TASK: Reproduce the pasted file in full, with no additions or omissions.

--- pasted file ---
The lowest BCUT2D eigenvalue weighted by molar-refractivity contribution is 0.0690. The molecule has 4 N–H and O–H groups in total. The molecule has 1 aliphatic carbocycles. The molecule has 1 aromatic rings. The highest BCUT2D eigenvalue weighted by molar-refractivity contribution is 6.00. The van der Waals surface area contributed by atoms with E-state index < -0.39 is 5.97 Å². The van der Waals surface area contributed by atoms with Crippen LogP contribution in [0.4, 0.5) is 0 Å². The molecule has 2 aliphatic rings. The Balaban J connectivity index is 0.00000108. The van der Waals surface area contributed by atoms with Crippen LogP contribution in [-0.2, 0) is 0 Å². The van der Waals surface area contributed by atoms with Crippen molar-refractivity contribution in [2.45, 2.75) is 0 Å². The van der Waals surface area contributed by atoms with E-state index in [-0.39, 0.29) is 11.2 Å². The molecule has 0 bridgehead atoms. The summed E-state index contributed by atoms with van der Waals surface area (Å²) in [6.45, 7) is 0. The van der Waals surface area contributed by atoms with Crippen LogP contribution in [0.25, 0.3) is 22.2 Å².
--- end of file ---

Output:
The lowest BCUT2D eigenvalue weighted by molar-refractivity contribution is 0.0690. The molecule has 4 N–H and O–H groups in total. The molecule has 1 aliphatic carbocycles. The molecule has 1 aromatic rings. The highest BCUT2D eigenvalue weighted by molar-refractivity contribution is 6.00. The van der Waals surface area contributed by atoms with E-state index < -0.39 is 5.97 Å². The van der Waals surface area contributed by atoms with Crippen LogP contribution in [0.4, 0.5) is 0 Å². The molecule has 2 aliphatic rings. The Balaban J connectivity index is 0.00000108. The van der Waals surface area contributed by atoms with Crippen LogP contribution in [-0.2, 0) is 0 Å². The van der Waals surface area contributed by atoms with Crippen molar-refractivity contribution in [2.45, 2.75) is 0 Å². The van der Waals surface area contributed by atoms with E-state index in [-0.39, 0.29) is 11.2 Å². The molecule has 0 bridgehead atoms. The summed E-state index contributed by atoms with van der Waals surface area (Å²) in [6.45, 7) is 0. The van der Waals surface area contributed by atoms with Crippen LogP contribution in [0.25, 0.3) is 22.2 Å².